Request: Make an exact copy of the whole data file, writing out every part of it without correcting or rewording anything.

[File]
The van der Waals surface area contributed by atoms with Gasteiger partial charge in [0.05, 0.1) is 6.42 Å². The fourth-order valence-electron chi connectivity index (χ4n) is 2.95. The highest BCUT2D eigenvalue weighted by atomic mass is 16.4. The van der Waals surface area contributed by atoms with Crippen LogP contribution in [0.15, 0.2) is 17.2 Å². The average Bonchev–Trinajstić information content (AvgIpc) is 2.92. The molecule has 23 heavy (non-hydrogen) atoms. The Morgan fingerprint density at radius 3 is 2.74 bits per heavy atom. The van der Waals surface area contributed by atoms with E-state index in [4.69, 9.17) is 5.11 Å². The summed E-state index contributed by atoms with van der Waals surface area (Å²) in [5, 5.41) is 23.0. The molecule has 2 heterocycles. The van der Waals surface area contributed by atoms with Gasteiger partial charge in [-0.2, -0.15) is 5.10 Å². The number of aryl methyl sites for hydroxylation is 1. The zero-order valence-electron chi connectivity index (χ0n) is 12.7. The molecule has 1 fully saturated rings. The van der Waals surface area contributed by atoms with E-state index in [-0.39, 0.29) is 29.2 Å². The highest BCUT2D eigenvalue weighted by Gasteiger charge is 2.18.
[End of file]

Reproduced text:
The van der Waals surface area contributed by atoms with Gasteiger partial charge in [0.05, 0.1) is 6.42 Å². The fourth-order valence-electron chi connectivity index (χ4n) is 2.95. The highest BCUT2D eigenvalue weighted by atomic mass is 16.4. The van der Waals surface area contributed by atoms with Crippen LogP contribution in [0.15, 0.2) is 17.2 Å². The average Bonchev–Trinajstić information content (AvgIpc) is 2.92. The molecule has 23 heavy (non-hydrogen) atoms. The Morgan fingerprint density at radius 3 is 2.74 bits per heavy atom. The van der Waals surface area contributed by atoms with E-state index in [4.69, 9.17) is 5.11 Å². The summed E-state index contributed by atoms with van der Waals surface area (Å²) in [5, 5.41) is 23.0. The molecule has 2 heterocycles. The van der Waals surface area contributed by atoms with Gasteiger partial charge in [-0.2, -0.15) is 5.10 Å². The number of aryl methyl sites for hydroxylation is 1. The zero-order valence-electron chi connectivity index (χ0n) is 12.7. The molecule has 1 fully saturated rings. The van der Waals surface area contributed by atoms with E-state index in [-0.39, 0.29) is 29.2 Å². The highest BCUT2D eigenvalue weighted by Gasteiger charge is 2.18.